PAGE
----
By Rick Clemons for YourTango.com.
It wasn’t overtly apparent to me. After all, I was in the womb preparing to journey down the birth canal. Bright lights, bug eyes staring at me, faces too close to my delicate skin and loud voices all awaiting me at the end of the tunnel. Of course, there was also the warm bath to remove the crusties and a heat lamp that I would later appreciate as a tanning bed. But most importantly — even if it didn’t carry a Vera Wang label — a fluffy blanket, replacing the warm swimming pool of mom’s womb, awaited to warmly swaddle me and protect me from this scary thing called the outside world.
At that moment, I had my first “coming out” experience. Of course, it meant nothing to me — my mental capacity was yet incapable of grasping what “coming out” and being gay meant. Still, the DNA wire crossing was complete, never to be undone.
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Age 19, hormones raging, second year in college, 1,000 miles from home, I was confused, putting on a good front, sneaking off campus to dance classes, sneaking peeks at certain male dorm-mates, wondering what the heck was happening. Finally mustering up the courage to call mom and dad and have the talk, I did it … I came out!
Doing the best they could with this new revelation, spiritual therapy with the college pastor was the route taken to help me through this confusion. I did my best, swallowed my true feelings, set aside my thoughts about how handsome the pastor was and moved on through the therapy.
Finished college. Landed my first job. Stepped into my first experience of living on my own in a remote area of New Mexico, completely capable of exploring my sexuality. And, I did … kind of. Mostly in my mind with a few random hook-ups, even though that phrase hadn’t really been coined yet.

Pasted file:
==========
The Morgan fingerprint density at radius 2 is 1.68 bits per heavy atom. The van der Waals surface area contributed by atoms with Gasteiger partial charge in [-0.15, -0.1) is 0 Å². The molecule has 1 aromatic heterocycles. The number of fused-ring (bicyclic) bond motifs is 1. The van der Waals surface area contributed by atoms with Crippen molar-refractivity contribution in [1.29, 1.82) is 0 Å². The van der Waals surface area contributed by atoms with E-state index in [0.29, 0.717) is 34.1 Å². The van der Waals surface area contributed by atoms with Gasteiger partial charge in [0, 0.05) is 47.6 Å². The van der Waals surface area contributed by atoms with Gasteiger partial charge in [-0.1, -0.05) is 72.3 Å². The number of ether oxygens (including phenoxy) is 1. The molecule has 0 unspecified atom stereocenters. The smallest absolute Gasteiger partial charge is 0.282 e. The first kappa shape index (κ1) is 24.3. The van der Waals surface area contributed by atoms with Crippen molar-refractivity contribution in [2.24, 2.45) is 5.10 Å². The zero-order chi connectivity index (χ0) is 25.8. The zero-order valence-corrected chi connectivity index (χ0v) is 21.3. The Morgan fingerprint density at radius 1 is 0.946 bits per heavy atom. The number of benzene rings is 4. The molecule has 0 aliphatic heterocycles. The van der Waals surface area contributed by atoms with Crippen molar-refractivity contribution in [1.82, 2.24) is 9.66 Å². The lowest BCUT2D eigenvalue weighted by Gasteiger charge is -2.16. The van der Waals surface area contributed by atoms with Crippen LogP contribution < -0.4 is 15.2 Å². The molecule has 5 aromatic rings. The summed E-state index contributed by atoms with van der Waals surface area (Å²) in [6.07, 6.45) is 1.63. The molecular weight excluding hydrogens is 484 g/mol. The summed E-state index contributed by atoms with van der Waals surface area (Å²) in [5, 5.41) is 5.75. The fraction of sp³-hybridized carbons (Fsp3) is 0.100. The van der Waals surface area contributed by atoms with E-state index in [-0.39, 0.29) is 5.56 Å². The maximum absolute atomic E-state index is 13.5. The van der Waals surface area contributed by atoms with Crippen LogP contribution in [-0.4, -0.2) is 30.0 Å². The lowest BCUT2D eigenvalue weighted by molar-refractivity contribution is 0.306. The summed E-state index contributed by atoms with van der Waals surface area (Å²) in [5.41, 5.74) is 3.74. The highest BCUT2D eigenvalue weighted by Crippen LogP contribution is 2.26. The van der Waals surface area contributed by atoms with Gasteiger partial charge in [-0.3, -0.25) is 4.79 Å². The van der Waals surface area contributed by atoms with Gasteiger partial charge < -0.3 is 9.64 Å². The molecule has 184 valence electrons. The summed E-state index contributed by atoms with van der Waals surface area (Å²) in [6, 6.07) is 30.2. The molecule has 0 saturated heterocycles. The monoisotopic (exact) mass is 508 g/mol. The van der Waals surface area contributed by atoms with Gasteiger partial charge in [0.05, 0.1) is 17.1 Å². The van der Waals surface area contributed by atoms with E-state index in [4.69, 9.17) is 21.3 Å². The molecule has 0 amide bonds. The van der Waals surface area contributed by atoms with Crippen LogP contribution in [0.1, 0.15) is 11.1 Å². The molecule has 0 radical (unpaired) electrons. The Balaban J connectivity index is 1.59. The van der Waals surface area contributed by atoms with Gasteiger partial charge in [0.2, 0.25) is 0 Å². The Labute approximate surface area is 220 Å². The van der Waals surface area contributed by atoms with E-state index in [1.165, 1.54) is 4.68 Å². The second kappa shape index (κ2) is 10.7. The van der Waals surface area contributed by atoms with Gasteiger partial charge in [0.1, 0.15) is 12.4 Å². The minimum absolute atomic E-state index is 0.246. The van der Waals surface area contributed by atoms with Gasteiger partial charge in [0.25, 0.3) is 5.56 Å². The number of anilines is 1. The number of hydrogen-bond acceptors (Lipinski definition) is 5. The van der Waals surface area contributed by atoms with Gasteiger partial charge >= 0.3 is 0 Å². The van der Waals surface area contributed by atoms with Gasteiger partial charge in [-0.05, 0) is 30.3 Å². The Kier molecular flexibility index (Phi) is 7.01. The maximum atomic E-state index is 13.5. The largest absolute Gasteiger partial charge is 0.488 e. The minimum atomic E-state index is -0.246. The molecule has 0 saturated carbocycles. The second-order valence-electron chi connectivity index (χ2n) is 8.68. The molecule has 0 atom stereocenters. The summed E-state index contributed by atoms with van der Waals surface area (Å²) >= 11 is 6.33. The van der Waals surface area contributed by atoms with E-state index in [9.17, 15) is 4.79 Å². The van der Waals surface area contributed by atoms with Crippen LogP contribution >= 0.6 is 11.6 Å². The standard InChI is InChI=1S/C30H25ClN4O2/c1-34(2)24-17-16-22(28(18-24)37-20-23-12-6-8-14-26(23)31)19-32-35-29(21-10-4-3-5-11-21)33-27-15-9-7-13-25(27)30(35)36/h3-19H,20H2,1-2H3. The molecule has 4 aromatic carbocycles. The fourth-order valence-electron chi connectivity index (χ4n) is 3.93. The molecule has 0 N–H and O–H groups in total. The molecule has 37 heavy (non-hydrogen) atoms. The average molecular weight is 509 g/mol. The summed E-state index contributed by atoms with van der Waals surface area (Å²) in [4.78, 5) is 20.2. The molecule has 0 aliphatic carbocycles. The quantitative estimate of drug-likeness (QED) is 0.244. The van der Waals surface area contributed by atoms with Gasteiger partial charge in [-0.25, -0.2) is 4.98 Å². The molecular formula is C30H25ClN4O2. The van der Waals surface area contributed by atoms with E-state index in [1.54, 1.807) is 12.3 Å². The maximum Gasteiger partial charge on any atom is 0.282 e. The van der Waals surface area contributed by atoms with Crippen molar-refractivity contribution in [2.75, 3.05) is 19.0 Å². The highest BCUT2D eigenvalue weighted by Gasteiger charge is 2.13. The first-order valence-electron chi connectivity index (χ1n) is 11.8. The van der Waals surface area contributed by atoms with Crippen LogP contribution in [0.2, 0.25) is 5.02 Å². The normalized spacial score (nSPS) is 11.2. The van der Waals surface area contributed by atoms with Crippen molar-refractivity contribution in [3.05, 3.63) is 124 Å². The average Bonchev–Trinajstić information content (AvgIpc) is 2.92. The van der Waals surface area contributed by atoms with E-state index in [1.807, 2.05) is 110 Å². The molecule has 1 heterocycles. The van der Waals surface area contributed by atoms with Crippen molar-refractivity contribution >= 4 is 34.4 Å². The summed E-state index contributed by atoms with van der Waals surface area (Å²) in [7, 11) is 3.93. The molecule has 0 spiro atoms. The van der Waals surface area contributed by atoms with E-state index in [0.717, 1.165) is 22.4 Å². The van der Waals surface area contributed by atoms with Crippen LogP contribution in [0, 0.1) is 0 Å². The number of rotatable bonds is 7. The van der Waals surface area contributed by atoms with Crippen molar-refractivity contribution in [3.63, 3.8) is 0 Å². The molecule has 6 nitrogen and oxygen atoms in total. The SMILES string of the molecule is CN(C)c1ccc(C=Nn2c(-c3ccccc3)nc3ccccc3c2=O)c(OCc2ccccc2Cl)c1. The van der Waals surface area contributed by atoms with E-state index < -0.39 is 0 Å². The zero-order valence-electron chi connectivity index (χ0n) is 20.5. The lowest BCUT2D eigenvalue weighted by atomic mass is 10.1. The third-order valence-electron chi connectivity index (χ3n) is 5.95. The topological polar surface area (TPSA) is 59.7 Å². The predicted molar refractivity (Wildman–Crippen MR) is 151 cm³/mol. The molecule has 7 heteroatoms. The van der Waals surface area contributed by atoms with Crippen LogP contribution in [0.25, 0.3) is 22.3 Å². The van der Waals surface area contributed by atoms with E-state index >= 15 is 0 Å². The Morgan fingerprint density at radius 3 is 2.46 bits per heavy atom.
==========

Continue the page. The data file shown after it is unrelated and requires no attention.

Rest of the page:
Moved to Texas, stepped up in my career, met a great gal and decided “Let’s get married; that will fix everything.” Not exactly. What it did was allow for me to shine in front of every else’s eyes and pull the wool over my own, just enough for me to exist and get by … for 13 years!
However, before entering into the arms of matrimony, I did drop a little hint of my past to my then fiancé, but I did it in a way that wasn’t a true confession. It was more like a a little FYI about my past sexual exploration. Kind of a “coming out” of sorts. Yet still not a complete coming out.
Roll forward, 2001 and the big one! The actual “coming out” to my wife. My life flip-flopped and the journey of “coming out” reached a plateau, or so I thought.
I was out. Out to my wife, my kids in a way they could comprehend at 5- and 2-years-old, to my parents, my brother, friends and co-workers. “Okay, wipe our hands of that. This is how you come out and it’s done!” Oh, no, no, no! Who was I kidding? You never stop coming out!
To say that I’ve kept track of how many people I’ve come out to would be an outright lie. However, as I think over my life since I said, “Frankly my dear, I’m gay,” I would estimate I have probably come out to at least 900 people and that’s just my Facebook friends. Then there are co-workers along the way, other parents at my daughters schools, neighbors, new friends, friends of friends, doctors, dentists … the list goes on. My best guess would be, close to 5000 people know I’m gay!